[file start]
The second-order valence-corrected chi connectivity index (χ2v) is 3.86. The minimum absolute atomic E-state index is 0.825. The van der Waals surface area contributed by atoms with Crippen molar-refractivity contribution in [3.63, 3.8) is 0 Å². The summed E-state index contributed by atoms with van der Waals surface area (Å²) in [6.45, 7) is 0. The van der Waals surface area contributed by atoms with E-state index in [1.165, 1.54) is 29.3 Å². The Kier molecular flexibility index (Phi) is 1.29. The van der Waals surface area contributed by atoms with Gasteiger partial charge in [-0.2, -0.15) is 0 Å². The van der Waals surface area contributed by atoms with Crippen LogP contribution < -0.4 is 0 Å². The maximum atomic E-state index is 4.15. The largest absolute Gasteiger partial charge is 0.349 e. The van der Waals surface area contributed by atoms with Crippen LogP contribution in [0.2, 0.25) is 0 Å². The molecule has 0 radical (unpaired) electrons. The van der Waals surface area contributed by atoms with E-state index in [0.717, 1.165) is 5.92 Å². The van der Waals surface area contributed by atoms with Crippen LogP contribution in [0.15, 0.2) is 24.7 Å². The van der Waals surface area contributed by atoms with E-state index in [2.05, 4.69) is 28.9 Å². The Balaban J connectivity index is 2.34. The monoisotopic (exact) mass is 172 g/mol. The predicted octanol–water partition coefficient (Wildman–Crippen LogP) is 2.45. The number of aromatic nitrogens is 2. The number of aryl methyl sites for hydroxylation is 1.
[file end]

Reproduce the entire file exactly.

The second-order valence-corrected chi connectivity index (χ2v) is 3.86. The minimum absolute atomic E-state index is 0.825. The van der Waals surface area contributed by atoms with Crippen molar-refractivity contribution in [3.63, 3.8) is 0 Å². The summed E-state index contributed by atoms with van der Waals surface area (Å²) in [6.45, 7) is 0. The van der Waals surface area contributed by atoms with E-state index in [1.165, 1.54) is 29.3 Å². The Kier molecular flexibility index (Phi) is 1.29. The van der Waals surface area contributed by atoms with Gasteiger partial charge in [-0.2, -0.15) is 0 Å². The van der Waals surface area contributed by atoms with Crippen LogP contribution < -0.4 is 0 Å². The maximum atomic E-state index is 4.15. The largest absolute Gasteiger partial charge is 0.349 e. The van der Waals surface area contributed by atoms with Crippen LogP contribution in [0.2, 0.25) is 0 Å². The molecule has 0 radical (unpaired) electrons. The van der Waals surface area contributed by atoms with E-state index in [0.717, 1.165) is 5.92 Å². The van der Waals surface area contributed by atoms with Crippen LogP contribution in [0.15, 0.2) is 24.7 Å². The van der Waals surface area contributed by atoms with E-state index in [2.05, 4.69) is 28.9 Å². The Balaban J connectivity index is 2.34. The monoisotopic (exact) mass is 172 g/mol. The predicted octanol–water partition coefficient (Wildman–Crippen LogP) is 2.45. The number of aromatic nitrogens is 2. The number of aryl methyl sites for hydroxylation is 1.